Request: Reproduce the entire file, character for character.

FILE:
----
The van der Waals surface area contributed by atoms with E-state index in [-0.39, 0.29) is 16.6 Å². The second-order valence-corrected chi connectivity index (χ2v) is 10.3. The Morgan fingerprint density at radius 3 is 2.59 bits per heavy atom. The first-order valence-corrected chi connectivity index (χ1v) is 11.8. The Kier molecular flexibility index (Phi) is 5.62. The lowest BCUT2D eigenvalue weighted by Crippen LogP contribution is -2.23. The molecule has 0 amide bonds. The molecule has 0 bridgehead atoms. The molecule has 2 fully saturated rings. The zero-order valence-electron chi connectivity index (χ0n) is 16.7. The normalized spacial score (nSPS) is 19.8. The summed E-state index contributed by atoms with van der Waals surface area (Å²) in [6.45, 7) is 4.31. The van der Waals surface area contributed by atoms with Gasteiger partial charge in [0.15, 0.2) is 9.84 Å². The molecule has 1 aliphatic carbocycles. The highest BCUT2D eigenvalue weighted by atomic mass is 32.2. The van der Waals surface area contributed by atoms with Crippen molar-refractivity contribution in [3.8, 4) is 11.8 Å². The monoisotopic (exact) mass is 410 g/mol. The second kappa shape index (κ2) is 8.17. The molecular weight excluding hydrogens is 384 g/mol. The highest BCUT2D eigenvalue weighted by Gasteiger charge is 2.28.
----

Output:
The van der Waals surface area contributed by atoms with E-state index in [-0.39, 0.29) is 16.6 Å². The second-order valence-corrected chi connectivity index (χ2v) is 10.3. The Morgan fingerprint density at radius 3 is 2.59 bits per heavy atom. The first-order valence-corrected chi connectivity index (χ1v) is 11.8. The Kier molecular flexibility index (Phi) is 5.62. The lowest BCUT2D eigenvalue weighted by Crippen LogP contribution is -2.23. The molecule has 0 amide bonds. The molecule has 0 bridgehead atoms. The molecule has 2 fully saturated rings. The zero-order valence-electron chi connectivity index (χ0n) is 16.7. The normalized spacial score (nSPS) is 19.8. The summed E-state index contributed by atoms with van der Waals surface area (Å²) in [6.45, 7) is 4.31. The van der Waals surface area contributed by atoms with Gasteiger partial charge in [0.15, 0.2) is 9.84 Å². The molecule has 1 aliphatic carbocycles. The highest BCUT2D eigenvalue weighted by atomic mass is 32.2. The van der Waals surface area contributed by atoms with Crippen molar-refractivity contribution in [3.8, 4) is 11.8 Å². The monoisotopic (exact) mass is 410 g/mol. The second kappa shape index (κ2) is 8.17. The molecular weight excluding hydrogens is 384 g/mol. The highest BCUT2D eigenvalue weighted by Gasteiger charge is 2.28.